Cold War orthodoxy provides Americans with every reason to be proud of their "long twilight struggle" against Communism.
It begins, of course, with Harry Truman, his heroic resistance to Soviet aggression in Europe, his defense of democracy in Korea and his opposition to the disastrous influence of McCarthyism, a malevolent force injected into "the bloodstream of the society" by the right in 1948. Moving on, orthodoxy teaches us of John Kennedy's doomed if honorable attempts to save an unsustainable ally in Southeast Asia, Lyndon Johnson's disastrous attempt to follow Kennedy's path and the courage and insight of those who saw the folly before them and led America out of this singularly unjust, ill-advised campaign. Orthodoxy ends with the West's final, brilliantly engineered triumph over Soviet Communism, which represents a splendid, bi-partisan accomplishment in which all Americans, left and right can take pride.
This is all very nice if only it were true.
Reckoning: Vietnam and America's Cold War Experience, 1945-1991, is a compelling exercise in saying things that, in George Orwell's words, it is "just not done to say" and identifying facts that have been hiding in plain sight-"elephants in the living room" as they are commonly known. Starting with the "Communist movement of the 1930s" and all that came with it, Reckoning chronicles the Soviets' massive North American espionage network, Truman's feckless response, his relentless obstruction of Congressional attempts to investigate these matters and his ruthless purge of leftists from the federal civil service, all of which combined to poison political discourse in this country for decades. Reckoning examines Truman's slaughterous, senseless campaign in Korea in all its folly and brutality-a campaign that led the United States directly into Southeast Asia-which, orthodoxy aside, was a war winnable within a reasonable definition of victory but fought ineffectively and lost by politicians like John Kennedy and Lyndon Johnson, whose every move was dictated by an obsessive fear of, in Johnson's words, "another Korea," which, although listed today in America's "win" column, had driven Truman from office with 22% poll ratings.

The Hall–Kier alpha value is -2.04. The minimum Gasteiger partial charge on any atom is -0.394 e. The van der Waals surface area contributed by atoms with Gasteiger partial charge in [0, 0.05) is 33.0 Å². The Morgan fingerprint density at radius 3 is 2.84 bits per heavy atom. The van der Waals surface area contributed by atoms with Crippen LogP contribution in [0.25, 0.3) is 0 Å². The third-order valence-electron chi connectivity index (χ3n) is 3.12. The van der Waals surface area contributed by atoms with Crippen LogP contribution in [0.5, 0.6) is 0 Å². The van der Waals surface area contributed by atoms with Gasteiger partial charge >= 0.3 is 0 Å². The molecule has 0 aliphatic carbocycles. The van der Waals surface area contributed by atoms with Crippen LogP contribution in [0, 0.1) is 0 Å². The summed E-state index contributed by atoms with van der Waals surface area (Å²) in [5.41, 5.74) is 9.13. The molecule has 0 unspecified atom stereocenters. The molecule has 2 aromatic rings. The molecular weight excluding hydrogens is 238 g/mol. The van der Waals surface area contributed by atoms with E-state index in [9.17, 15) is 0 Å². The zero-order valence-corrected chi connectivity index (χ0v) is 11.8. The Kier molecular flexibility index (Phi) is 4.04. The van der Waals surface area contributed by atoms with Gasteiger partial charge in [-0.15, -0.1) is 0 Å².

Finally, Reckoning examines the campaign in Southeast Asia in full Cold War context, focusing on history rather than ideology and applying a single, reasonably objective set of standards to judge the conduct of enemies, allies and Americans from 1939 to the fall of the Soviet Union, demonstrating thereby that there is no intellectually honest way to condemn this country's war in Southeast Asia that does not serve to delegitimize the Truman Doctrine in its entirety. In short, if the Cold War, with the Truman Doctrine at its core, represents a just cause successfully concluded, as orthodoxy would have us believe, embracing America's ultimate victory over Communism while condemning the campaign in Southeast Asia is like accepting World War II as this country's finest hour while denouncing MacArthur's defense of and eventual return to the Philippines because the United States, having stepped into Spanish shoes as colonial occupier at the turn of the century, had no rightful presence or interests there.
You might be surprised much of what you read here, but a paradigm shift in worldview awaits anyone willing to read Reckoning with an intellectually honest, open mind.